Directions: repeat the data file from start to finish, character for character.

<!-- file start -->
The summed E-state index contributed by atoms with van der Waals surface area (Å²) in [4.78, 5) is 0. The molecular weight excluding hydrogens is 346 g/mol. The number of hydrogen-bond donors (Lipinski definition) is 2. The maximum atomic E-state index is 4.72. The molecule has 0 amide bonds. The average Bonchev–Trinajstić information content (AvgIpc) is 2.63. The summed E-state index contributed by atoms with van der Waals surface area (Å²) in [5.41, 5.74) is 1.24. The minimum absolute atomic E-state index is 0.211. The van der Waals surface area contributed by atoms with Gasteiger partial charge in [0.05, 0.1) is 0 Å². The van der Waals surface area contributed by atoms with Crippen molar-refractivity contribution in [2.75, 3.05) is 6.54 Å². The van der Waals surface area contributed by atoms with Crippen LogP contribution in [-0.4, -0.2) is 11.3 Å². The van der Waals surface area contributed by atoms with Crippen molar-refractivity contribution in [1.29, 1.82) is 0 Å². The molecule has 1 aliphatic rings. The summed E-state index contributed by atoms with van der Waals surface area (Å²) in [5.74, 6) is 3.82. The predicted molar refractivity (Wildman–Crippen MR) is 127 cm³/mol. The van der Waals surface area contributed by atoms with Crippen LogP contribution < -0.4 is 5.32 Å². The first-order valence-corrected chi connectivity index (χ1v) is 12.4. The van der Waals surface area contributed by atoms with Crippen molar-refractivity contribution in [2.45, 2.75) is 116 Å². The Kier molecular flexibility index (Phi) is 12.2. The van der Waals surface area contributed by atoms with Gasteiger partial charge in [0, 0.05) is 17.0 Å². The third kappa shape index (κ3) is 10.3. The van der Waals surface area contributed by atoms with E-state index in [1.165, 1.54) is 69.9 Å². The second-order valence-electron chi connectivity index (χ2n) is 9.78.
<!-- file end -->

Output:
The summed E-state index contributed by atoms with van der Waals surface area (Å²) in [4.78, 5) is 0. The molecular weight excluding hydrogens is 346 g/mol. The number of hydrogen-bond donors (Lipinski definition) is 2. The maximum atomic E-state index is 4.72. The molecule has 0 amide bonds. The average Bonchev–Trinajstić information content (AvgIpc) is 2.63. The summed E-state index contributed by atoms with van der Waals surface area (Å²) in [5.41, 5.74) is 1.24. The minimum absolute atomic E-state index is 0.211. The van der Waals surface area contributed by atoms with Gasteiger partial charge in [0.05, 0.1) is 0 Å². The van der Waals surface area contributed by atoms with Crippen molar-refractivity contribution in [2.75, 3.05) is 6.54 Å². The van der Waals surface area contributed by atoms with Crippen LogP contribution in [-0.4, -0.2) is 11.3 Å². The van der Waals surface area contributed by atoms with Crippen molar-refractivity contribution in [1.29, 1.82) is 0 Å². The molecule has 1 aliphatic rings. The summed E-state index contributed by atoms with van der Waals surface area (Å²) in [5.74, 6) is 3.82. The predicted molar refractivity (Wildman–Crippen MR) is 127 cm³/mol. The van der Waals surface area contributed by atoms with Crippen LogP contribution < -0.4 is 5.32 Å². The first-order valence-corrected chi connectivity index (χ1v) is 12.4. The van der Waals surface area contributed by atoms with Crippen molar-refractivity contribution in [2.45, 2.75) is 116 Å². The Kier molecular flexibility index (Phi) is 12.2. The van der Waals surface area contributed by atoms with Gasteiger partial charge in [0, 0.05) is 17.0 Å². The third kappa shape index (κ3) is 10.3. The van der Waals surface area contributed by atoms with E-state index in [1.165, 1.54) is 69.9 Å². The second-order valence-electron chi connectivity index (χ2n) is 9.78.